Mepolizumab has an advantage in disease control and safety because it is associated with lower incidence of infusion reactions and adverse reactions than IVCY and rituximab. In the present case, monthly mepolizumab therapy had allowed to stop PSL within 4 months, and no relapse was observed. This suggests that the treatment is also useful in reducing the risk of adverse reactions associated with the long-term use of steroids.

In our case, the diagnosis of EGPA was made after the diagnosis of eosinophilic cholecystitis, which was rare. There are only 16 reported cases of EGPA with eosinophilic cholecystitis. Among these, only one patient presented with interstitial nephritis. Early diagnosis and treatment are important in EGPA patients with rare symptoms, as with the patient in the present case, because diagnosis of this condition tends to be delayed, leading to worse prognosis [10]. In this case, antibiotic treatment was administered for acalculous cholecystitis, which delayed the diagnosis. The findings in this case also suggested that histological examination after surgical resection was useful in the diagnosis; thus, this indicates the importance of including EGPA in the differential diagnosis of patients with multiple organ dysfunction associated with acalculous cholecystitis.

Further accumulation of cases is needed to investigate the effectiveness of mepolizumab as an induction therapy in patients with EGPA, especially those with severe disease.

This study demonstrated that mepolizumab is potentially effective as induction therapy in patients with severe EGPA and can be useful in reducing corticosteroid doses. This was a rare case of EGPA in a patient, occurring concomitantly with eosinophilic cholecystitis and interstitial nephritis. Finally, our experience indicates that clinicians should be aware of the possibility of EGPA when a patient presents with multiple organ dysfunction associated with eosinophilia.

Data Availability

The data used to support the findings of this study are included within the article.

Signed informed consent was obtained from the patient for publication.

Conflicts of Interest

The authors declare that they have no conflicts of interest.


  1. J. Churg and L. Strauss, “Allergic granulomatosis, allergic angiitis, and periarteritis nodosa,” American Journal of Pathology, vol. 27, no. 2, pp. 277–301, 1951. View at: Google Scholar
  2. L. Guillevin, C. Pagnoux, R. Seror, A. Mahr, L. Mouthon, and P. L. Toumelin, “The five-factor Score revisited,” Medicine, vol. 90, no. 1, pp. 19–27, 2011. View at: Publisher Site | Google Scholar
  3. M. E. Wechsler, P. Akuthota, D. Jayne et al., “Mepolizumab or placebo for eosinophilic granulomatosis with polyangiitis,” New England Journal of Medicine, vol. 376, no. 20, pp. 1921–1932, 2017. View at: Publisher Site | Google Scholar
  4. C. Ribi, P. Cohen, C. Pagnoux et al., “Treatment of Churg-Strauss syndrome without poor-prognosis factors: a multicenter, prospective, randomized, open-label study of seventy-two patients,” Arthritis & Rheumatism, vol. 58, no. 2, pp. 586–594, 2008. View at: Publisher Site | Google Scholar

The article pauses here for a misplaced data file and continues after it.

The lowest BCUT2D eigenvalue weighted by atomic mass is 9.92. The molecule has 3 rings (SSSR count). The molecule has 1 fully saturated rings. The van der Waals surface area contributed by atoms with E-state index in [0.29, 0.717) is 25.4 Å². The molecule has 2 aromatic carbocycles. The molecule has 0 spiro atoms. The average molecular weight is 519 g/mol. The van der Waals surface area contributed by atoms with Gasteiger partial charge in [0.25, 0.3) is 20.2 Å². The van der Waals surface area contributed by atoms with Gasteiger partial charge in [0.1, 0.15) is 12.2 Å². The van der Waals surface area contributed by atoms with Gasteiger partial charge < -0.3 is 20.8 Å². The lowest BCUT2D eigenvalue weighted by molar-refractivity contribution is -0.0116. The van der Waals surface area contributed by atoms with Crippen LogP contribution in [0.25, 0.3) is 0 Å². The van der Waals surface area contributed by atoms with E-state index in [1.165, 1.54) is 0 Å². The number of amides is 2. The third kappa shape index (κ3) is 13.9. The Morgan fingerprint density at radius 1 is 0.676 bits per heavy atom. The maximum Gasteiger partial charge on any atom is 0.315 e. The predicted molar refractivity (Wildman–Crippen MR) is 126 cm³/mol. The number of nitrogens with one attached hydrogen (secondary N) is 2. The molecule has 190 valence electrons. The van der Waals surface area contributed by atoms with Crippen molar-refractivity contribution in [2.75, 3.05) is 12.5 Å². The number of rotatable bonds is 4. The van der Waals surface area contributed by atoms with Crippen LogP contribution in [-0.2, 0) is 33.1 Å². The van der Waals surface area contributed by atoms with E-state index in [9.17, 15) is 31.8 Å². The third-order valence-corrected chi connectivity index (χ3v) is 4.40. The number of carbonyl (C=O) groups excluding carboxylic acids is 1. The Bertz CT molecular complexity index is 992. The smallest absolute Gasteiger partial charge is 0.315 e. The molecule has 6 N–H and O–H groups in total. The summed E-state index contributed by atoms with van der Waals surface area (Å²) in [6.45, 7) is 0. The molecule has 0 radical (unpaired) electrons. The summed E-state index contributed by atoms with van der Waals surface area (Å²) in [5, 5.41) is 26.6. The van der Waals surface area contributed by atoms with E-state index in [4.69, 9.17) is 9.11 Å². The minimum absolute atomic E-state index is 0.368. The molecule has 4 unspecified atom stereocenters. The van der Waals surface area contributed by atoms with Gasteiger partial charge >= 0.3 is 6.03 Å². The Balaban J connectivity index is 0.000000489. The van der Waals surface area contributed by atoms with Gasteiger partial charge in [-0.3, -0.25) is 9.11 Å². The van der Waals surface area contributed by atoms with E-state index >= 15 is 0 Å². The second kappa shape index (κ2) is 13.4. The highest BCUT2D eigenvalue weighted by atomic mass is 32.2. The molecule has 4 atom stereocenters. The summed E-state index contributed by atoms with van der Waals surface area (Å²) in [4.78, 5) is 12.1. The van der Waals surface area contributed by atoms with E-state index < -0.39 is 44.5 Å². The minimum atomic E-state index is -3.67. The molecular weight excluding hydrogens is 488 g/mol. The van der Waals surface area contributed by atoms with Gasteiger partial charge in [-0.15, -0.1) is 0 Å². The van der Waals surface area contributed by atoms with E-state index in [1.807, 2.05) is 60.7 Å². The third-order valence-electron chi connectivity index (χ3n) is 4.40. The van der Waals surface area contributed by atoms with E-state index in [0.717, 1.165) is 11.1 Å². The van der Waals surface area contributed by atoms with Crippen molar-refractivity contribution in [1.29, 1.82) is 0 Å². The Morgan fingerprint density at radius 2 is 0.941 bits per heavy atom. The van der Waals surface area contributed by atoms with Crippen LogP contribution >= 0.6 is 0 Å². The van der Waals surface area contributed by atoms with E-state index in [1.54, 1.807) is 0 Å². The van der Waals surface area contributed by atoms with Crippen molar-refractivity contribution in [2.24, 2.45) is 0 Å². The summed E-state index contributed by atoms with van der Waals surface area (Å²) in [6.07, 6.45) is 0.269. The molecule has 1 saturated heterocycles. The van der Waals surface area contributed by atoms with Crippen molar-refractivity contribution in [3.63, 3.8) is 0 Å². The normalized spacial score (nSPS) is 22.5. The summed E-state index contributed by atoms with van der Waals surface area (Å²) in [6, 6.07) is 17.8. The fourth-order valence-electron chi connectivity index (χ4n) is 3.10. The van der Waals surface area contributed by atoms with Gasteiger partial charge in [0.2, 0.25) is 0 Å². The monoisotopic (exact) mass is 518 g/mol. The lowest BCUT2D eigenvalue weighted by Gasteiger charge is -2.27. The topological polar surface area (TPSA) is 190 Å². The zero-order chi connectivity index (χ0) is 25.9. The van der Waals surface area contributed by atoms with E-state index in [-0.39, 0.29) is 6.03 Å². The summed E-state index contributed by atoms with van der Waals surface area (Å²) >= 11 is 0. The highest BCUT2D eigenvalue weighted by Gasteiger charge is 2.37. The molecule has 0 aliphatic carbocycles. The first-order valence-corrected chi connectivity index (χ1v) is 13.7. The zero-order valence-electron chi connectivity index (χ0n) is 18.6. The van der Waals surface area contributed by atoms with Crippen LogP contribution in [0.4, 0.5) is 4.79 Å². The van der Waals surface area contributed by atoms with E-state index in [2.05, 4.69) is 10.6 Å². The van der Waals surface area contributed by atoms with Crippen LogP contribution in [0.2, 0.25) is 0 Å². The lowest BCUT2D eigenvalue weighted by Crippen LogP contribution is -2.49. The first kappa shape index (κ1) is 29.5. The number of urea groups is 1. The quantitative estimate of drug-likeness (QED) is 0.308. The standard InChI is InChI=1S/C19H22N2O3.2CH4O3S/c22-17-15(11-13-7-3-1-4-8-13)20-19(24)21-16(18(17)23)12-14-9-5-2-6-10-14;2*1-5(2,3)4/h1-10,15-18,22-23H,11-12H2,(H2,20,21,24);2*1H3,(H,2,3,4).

5. P. Cohen, C. Pagnoux, A. Mahr et al., “Churg-Strauss syndrome with poor-prognosis factors: a prospective multicenter trial comparing glucocorticoids and six or twelve cyclophosphamide pulses in forty-eight patients,” Arthritis & Rheumatism, vol. 57, no. 4, pp. 686–693, 2007. View at: Publisher Site | Google Scholar
  6. P. C. Fulkerson, K. L. Schollaert, C. Bouffi, and M. E. Rothenberg, “IL-5 triggers a cooperative cytokine network that promotes eosinophil precursor maturation,” The Journal of Immunology, vol. 193, no. 8, pp. 4043–4052, 2014. View at: Publisher Site | Google Scholar
  7. A. Mahr, F. Moosig, T. Neumann et al., “Eosinophilic granulomatosis with polyangiitis (Churg-Strauss),” Current Opinion in Rheumatology, vol. 26, no. 1, pp. 16–23, 2014. View at: Publisher Site | Google Scholar
  8. A. Vaglio, F. Moosig, and J. Zwerina, “Churg-Strauss syndrome,” Current Opinion in Rheumatology, vol. 24, no. 1, pp. 24–30, 2012. View at: Publisher Site | Google Scholar
  9. B. Sokoloeska, W. Szczeklik, A. Wludarczyk et al., “ANCA-positive and ANCA-negative phenotypes of eosinophilic granulomatosis with polyangiitis (EGPA): outcome and long-term follow-up of 50 patients from a single Polish center,” lClinical and Experimental Rheumatology, vol. 32, no. 3 Suppl 84, pp. S41–S47, 2014. View at: Google Scholar
  10. M. Gayraud, L. C. Guillevin, P. Le Toumelin et al., “Long-term followup of polyarteritis nodosa, microscopic polyangiitis, and Churg-Strauss syndrome: analysis of four prospective trials including 278 patients,” Arthritis & Rheumatism, vol. 44, no. 3, pp. 666–675, 2001. View at: Publisher Site | Google Scholar

Copyright © 2021 Keita Hattori et al. This is an open access article distributed under the Creative Commons Attribution License, which permits unrestricted use, distribution, and reproduction in any medium, provided the original work is properly cited.

Related articles

No related content is available yet for this article.
 PDF Download Citation Citation
 Download other formatsMore
 Order printed copiesOrder

Related articles

No related content is available yet for this article.

Article of the Year Award: Outstanding research contributions of 2021, as selected by our Chief Editors. Read the winning articles.